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(Reuters) - Michigan election officials on Wednesday certified for the November 6 ballot a measure asking voters to repeal the state's controversial local government emergency manager law, a spokesman for the secretary of state's office said.
The measure would suspend Public Act 4, which boosted the ability of the state to intervene in fiscally troubled local governments and gave enhanced powers to state-appointed emergency managers running the governments, including suspending collective bargaining agreements.
On Friday, the Michigan Supreme Court, which had heard a challenge to the font size used on petitions circulated for the repeal measure, ordered state election officials to certify the measure.
Michigan officials have said Public Act 72, a weaker emergency manager law that was repealed with the enactment of Public Act 4 in 2011, will be in force pending the outcome of the November vote.
But Melvin Butch Hollowell, an attorney for Stand Up for Democracy, the union-backed coalition behind the petition drive for the law's repeal, said the state cannot resurrect a repealed law.
"We are for sure not going to sit still for Public Act 72 to be put in place because it's illegal," he said.
In an effort to stem further litigation over emergency manager laws, Governor Rick Snyder told Reuters on Wednesday that the state legislature could re-enact or pass an amended version of Public Act 72.
"It's not required, but I think it might reduce the amount of litigation," the Republican governor said on the sidelines of an automotive conference in Traverse City, Michigan. "It might provide better clarity, at least from the legal perspective."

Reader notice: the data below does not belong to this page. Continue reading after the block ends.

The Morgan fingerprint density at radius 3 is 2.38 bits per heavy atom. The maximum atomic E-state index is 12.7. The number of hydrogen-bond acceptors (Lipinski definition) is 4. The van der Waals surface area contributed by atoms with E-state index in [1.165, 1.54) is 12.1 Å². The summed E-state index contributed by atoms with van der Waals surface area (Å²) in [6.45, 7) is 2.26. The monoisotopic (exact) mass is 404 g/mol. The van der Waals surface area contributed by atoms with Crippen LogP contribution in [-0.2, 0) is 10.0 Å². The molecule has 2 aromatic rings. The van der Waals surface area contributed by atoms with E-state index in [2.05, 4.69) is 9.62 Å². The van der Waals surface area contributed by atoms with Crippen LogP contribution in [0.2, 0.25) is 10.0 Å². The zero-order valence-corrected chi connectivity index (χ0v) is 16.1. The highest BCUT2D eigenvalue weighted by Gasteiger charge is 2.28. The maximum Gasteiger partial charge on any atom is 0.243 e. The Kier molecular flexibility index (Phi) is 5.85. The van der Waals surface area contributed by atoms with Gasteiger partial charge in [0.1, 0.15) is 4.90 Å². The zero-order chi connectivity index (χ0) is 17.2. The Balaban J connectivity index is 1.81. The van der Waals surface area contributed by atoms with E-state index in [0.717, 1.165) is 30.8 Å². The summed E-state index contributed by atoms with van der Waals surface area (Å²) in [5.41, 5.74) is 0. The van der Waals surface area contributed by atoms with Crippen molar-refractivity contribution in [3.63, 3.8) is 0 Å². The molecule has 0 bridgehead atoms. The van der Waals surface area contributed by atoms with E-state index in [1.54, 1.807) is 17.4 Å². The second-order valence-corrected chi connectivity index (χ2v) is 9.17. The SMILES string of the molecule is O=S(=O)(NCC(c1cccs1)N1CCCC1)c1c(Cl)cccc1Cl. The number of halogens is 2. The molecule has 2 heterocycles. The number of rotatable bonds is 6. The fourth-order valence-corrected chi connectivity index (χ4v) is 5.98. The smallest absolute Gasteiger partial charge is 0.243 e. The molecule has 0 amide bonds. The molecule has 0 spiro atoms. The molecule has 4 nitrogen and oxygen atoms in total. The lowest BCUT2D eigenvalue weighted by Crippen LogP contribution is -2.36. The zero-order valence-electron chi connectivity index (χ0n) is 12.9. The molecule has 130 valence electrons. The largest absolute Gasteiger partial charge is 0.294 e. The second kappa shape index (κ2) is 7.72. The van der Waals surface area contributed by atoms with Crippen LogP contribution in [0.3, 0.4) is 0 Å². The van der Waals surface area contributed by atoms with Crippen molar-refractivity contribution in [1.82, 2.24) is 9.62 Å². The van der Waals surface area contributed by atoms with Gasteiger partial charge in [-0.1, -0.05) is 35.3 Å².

Still, Michigan officials moved ahead on Wednesday, using Public Act 72 to appoint current or new emergency financial managers for the four cities and three school districts that were under state control under Public Act 4.
Snyder also addressed another issue associated with the suspended law -- that all seven of the cities and school systems have majority African American populations.
"The financial crisis is not based on race, it's based on decline in population. If you look at the common feature in all of these communities, it's that there was a dramatic decline in population," he said, adding that Public Act 4 had been addressing problems fairly and effectively.
Michigan's biggest city, Detroit, which skirted the appointment of an emergency manager by signing onto a financial stability agreement with the state in April, has lost 30 percent of its population since 1990 and is struggling with a structural deficit and sinking revenue.
The city's agreement, which depends in part on Public Act 4, and plans to cut wages and benefits for unionized workers remain in effect even with the law's suspension, according to Mayor Dave Bing.
Reporting by Karen Pierog and Bernie Woodall; Editing by Dan Grebler